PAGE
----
Invent the Future With the Skills You Learn Today
Shenandoah’s Bachelor of Science in engineering offers students a program of study that will provide the essential mathematical, scientific and real-world problem-solving skills that will enable them to pursue a career in engineering or to advance to graduate study in engineering or a related discipline. All students in the program will complete a common core of courses in math, science and the fundamentals of engineering. Beyond this, students will elect to focus in one of several specialized areas of study:
- Computer Engineering
- Software Engineering
- Simulation Engineering
- Engineering Physics
Learn More About This Program
All students in the 120-credit Bachelor of Science in engineering program take a 50-credit slate of foundational engineering core classes, 18 credits in a concentration (computer engineering, engineering physics, simulation engineering or software engineering), 15 credits worth of engineering electives, 21 credits in ShenEd (general education) courses, 10 credits worth of free electives and 6 credits for a capstone project/internship.
Internship & Research Possibilities
Practicing engineers must have a high level of technical skill and abilities to precisely formulate problems, manage complexity and uncertainties, revise and test prototypes, and create new solution methods. Shenandoah University’s engineering program will develop leaders and innovators through meaningful course exercises on faculty-mentored student teams, senior design projects, and professional internships.”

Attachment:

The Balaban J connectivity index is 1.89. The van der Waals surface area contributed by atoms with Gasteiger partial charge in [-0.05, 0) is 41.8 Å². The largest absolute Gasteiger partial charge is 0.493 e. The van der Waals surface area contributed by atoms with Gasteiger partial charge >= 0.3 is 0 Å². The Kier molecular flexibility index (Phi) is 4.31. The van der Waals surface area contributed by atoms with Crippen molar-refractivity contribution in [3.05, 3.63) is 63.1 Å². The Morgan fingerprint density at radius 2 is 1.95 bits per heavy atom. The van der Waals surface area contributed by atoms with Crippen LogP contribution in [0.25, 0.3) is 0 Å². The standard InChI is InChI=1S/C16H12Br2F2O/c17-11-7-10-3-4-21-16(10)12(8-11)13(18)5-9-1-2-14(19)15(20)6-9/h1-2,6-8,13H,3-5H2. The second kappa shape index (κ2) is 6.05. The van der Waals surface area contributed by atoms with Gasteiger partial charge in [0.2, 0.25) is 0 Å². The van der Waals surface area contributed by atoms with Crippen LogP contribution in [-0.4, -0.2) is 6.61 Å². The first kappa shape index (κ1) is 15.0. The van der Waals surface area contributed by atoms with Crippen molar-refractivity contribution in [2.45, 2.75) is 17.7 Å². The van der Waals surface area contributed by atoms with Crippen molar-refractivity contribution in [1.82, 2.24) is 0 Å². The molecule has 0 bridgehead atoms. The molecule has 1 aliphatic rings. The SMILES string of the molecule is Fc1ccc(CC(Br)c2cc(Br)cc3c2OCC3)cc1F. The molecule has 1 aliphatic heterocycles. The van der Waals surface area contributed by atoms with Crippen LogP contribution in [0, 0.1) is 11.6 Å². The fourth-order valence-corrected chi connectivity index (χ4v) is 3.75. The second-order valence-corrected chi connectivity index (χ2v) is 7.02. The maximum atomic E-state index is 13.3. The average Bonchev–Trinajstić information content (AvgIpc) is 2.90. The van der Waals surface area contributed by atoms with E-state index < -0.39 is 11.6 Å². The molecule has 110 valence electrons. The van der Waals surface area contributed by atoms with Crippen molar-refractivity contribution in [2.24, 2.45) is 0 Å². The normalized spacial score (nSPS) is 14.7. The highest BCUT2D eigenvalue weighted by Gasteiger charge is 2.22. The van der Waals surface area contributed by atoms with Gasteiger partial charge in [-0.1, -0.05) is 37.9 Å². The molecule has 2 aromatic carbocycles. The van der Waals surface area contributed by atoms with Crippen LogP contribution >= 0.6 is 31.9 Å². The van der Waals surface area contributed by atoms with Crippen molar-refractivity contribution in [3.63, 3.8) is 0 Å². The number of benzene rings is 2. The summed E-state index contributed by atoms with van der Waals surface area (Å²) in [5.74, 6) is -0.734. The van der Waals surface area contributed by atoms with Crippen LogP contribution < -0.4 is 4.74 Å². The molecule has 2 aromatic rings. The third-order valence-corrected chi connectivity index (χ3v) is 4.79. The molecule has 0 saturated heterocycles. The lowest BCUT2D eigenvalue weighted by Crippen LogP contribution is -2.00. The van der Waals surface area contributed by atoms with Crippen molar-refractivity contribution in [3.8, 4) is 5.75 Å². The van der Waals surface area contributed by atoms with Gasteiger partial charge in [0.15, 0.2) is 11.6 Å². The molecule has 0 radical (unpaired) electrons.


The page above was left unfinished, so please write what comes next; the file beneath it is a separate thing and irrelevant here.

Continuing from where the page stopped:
Additionally, students are welcome to submit work to the Shenandoah University Research Expo (SURE), which is an annual event featuring students’ research and creative projects. Formerly known as SUpr Summit, SURE is an opportunity for students to present their work to the SU community in a supportive, professional setting.
Career and Salary Possibilities
Computer engineering concentration career paths include robotics, manufacturing, satellite technologies and electronics design. The average annual U.S. base salary for someone with a bachelor’s in computer engineering is $93,000, according to payscale.com.
Engineering physics concentration graduates will be equipped with the skills needed to develop new propulsion and energy systems, design and test sensors, and advance the field of quantum computing. Payscale.com reports that the annual U.S. average base salary for someone with a bachelor’s degree in engineering physics is $87,000.
Simulation engineering concentration graduates will have the skills necessary to build real-time simulation (interactive and/or predictive), what-if-scenarios and training software for surgery, flight, military, etc., and gamification and serious games for education and decision making. The average U.S. modeling and simulation engineer makes approximately $97,000 annually, according to comparably.com.